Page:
And then there are those sundry ways courses are adjusting the cups to decrease touch there, too. The little plastic sleeves that keep the ball at ground level, even when it is in the cup, for instance. A buddy of mine made a hole in one a week ago (at least, he says he did, and golfers being golfers, I’d give it at least a 75% chance of veracity), but the whole thing confused him because the ball never disappeared from view. But when he got to the green, there it was, nestled slightly down on the apparatus, clearly in the cup.
(A pandemic side benefit – there were almost no people on the sparsely furnished patio when he finished his round, so his celebratory drinks cost him about three beers and a water).
There are also courses that are using a wire contraption that allows you to pull the ball out of the cup, using your club. On one course like that, I gave two putts to my playing partner because the ball bounced off – not the pin, but the coat hanger-thing attached to the pin. That seemed to call for a certain amount of mercy. Speaking of which, generous gimme’s are encouraged, even when we know there is no chance Fred would have made that putt. Three-putts are almost unknown, except in our men’s quota game, where the organizer threatens dire consequences for not finishing our putts.
Then there are the courses that are using sections of swimming pool noodles around the bottom of the flagstick, in the cups. We saw the downside of this on a green that obviously needed some drainage work. The green was fine, but the noodle bit did what it was originally designed to do – it floated on a couple of inches of water in the cup, so all we could do was bounce our ball off the bit above ground, and call it a completed putt.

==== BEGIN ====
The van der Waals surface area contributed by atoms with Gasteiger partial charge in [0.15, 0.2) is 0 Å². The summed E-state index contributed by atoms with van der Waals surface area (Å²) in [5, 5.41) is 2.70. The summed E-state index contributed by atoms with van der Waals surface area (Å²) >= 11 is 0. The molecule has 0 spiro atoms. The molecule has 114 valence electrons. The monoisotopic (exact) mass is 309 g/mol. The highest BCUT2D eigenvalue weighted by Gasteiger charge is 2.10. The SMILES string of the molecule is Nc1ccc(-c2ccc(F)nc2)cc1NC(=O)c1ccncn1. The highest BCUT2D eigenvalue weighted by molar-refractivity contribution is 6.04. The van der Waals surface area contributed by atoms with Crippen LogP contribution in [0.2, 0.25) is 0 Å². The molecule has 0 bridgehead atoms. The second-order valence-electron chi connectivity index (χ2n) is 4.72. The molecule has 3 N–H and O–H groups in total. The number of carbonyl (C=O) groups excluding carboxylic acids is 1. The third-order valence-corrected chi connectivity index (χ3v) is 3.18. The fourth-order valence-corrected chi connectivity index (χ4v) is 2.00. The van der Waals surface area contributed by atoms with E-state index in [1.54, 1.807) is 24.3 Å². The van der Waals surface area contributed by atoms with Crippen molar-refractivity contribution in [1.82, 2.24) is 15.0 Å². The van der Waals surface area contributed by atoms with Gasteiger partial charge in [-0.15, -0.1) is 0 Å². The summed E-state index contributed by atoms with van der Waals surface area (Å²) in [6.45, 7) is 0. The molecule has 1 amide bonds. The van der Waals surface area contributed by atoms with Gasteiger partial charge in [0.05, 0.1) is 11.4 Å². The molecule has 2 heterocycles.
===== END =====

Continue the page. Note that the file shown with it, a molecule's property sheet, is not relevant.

The end of the round brings its own complications. No high fives – we now touch putters, which somehow seems slightly kinky, for some obscure reason. Maybe that’s just me.
And then, maybe, off to an open patio for a socially-distanced drink, if there are any socially-distanced seats left (“DO NOT MOVE THE FURNITURE” is the universal command). Most golfers, I notice, are deciding the drink is not worth the trouble. On the other hand, there are those getting take-out beers and celebrating in the parking lot. I heard this week of a group that took it one step further, breaking out lawn chairs and beers in a shaded corner of the parking lot – but they got kicked out.
Finally, of course, while we know that golfers are moral and upright people who would never gamble, but if there happened to be things called “quota games”, they have brought a whole new set of challenges to the sport. One high end club I know still has their quota game, but it’s all calculated on a volunteer’s smart phone, and the players will get their winnings or pay their losses at the end of the year, by e-transfer. Darn, it’s hard to effectively trash talk your losing buddy during an e-transfer. Maybe you could choose a security password like “Loser” or “Choker,” but it still wouldn’t be the same as a well-crafted, in-person insult.
In our game, we still chip in five bucks a week, but the winnings will only be awarded at season-end – and I’m told our coordinator disinfects all the money as soon as he gets home. Personally, I’m in little danger of collecting any of that money, clean or dirty.